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J R Soc Med. 2002 December; 95(12): 612–613.
PMCID: PMC1279290

In-training assessment for specialist registrars: views of trainees and trainers in the Mersey Deanery

John Bache, FRCS, Jeremy Brown, PGCE, and David Graham, MD FRCP


Annual review of specialist registrars and production of a record of in-training assessment (RITA) is a mandatory component of training that has attracted criticism. Mersey Deanery has established a system of review that includes wider evaluation of the trainee's needs and of training requirements. We conducted a survey to ascertain whether this broadened review process was thought beneficial. In one year 1093 questionnaires were distributed to trainees and trainers.

605 (81%) of 744 trainees and 309 (89%) of 349 trainers responded. At least 89% of both groups said that the procedure had been effective in reviewing the previous year and the most recent post and in identifying training requirements. More than 90% rated the overall process positively. Trainees particularly appreciated the advice on future training, on careers and on research.

This form of review is expensive in consultant time but was valued by both trainees and trainers.


When the specialist registrar (SpR) grade was introduced, the rules specified mandatory annual assessment. A record of in-training assessment (RITA) collates the evidence for progress through the training programme and the grade1. The RITA process is conducted in various ways by different deaneries. In the Mersey Deanery, training during the past year is reviewed, a RITA form is issued2, and we also take the opportunity, while the trainee and trainer are present, to discuss future requirements for each specialist registrar. Such requirements depend very much upon the individual trainee and the stage of training; for example, towards the end of training they may be influenced by job prospects and the need to develop particular skills. In view of the resource implications, we considered it important to establish whether the trainees and panel members felt that the process was useful.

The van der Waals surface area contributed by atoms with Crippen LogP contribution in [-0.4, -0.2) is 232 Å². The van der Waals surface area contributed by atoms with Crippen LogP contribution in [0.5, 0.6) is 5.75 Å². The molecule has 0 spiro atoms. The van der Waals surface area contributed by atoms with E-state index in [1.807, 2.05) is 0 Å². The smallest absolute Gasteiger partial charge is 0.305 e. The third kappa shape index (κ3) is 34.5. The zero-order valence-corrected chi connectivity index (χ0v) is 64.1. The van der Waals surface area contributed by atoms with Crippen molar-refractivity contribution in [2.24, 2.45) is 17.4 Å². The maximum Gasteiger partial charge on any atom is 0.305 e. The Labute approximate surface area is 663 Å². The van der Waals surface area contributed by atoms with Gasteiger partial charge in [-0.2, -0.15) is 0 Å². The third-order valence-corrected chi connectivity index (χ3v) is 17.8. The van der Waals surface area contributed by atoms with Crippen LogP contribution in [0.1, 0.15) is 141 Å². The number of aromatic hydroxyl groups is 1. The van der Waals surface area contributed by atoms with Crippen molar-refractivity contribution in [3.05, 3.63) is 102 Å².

The main purpose of the RITA process is to determine whether the trainee is on track to become a safe and effective specialist. At each review it is necessary to establish basic facts, including the training number, the year of training under review, and the expected date of the Certificate of Completion of Specialist Training (CCST). Specific documentation collated before the annual review includes trainer's report/assessment forms, curriculum vitae, and the training record/logbook/portfolio. The training to date, particularly the previous year, needs to be reviewed. The RITA panel examines the evidence, meets with the trainee and trainer and decides whether progress has been satisfactory. Any problems need to be identified and future training planned. Research, audit and publications are also reviewed as part of the process. Career intentions are discussed: this is increasingly relevant as the CCST date approaches, since a trainee's aspirations must take account of the employment climate in his or her specialty. During the review, a separate but connected evaluation of the most recent post is conducted for the benefit of both trainees and their trainers.

The make-up of the panel varies between specialties, but it is always chaired by the postgraduate dean or his representative and includes the programme director, the regional adviser and often a university representative. At a penultimate review, there may be an external assessor or a representative of the specialist advisory committee. Most specialties expect the supervising consultant to attend, particularly if a problem has been identified. Often individuals can combine these functions, to limit the size of the committee. The interview is semiformal and is structured to ensure that each aspect is covered.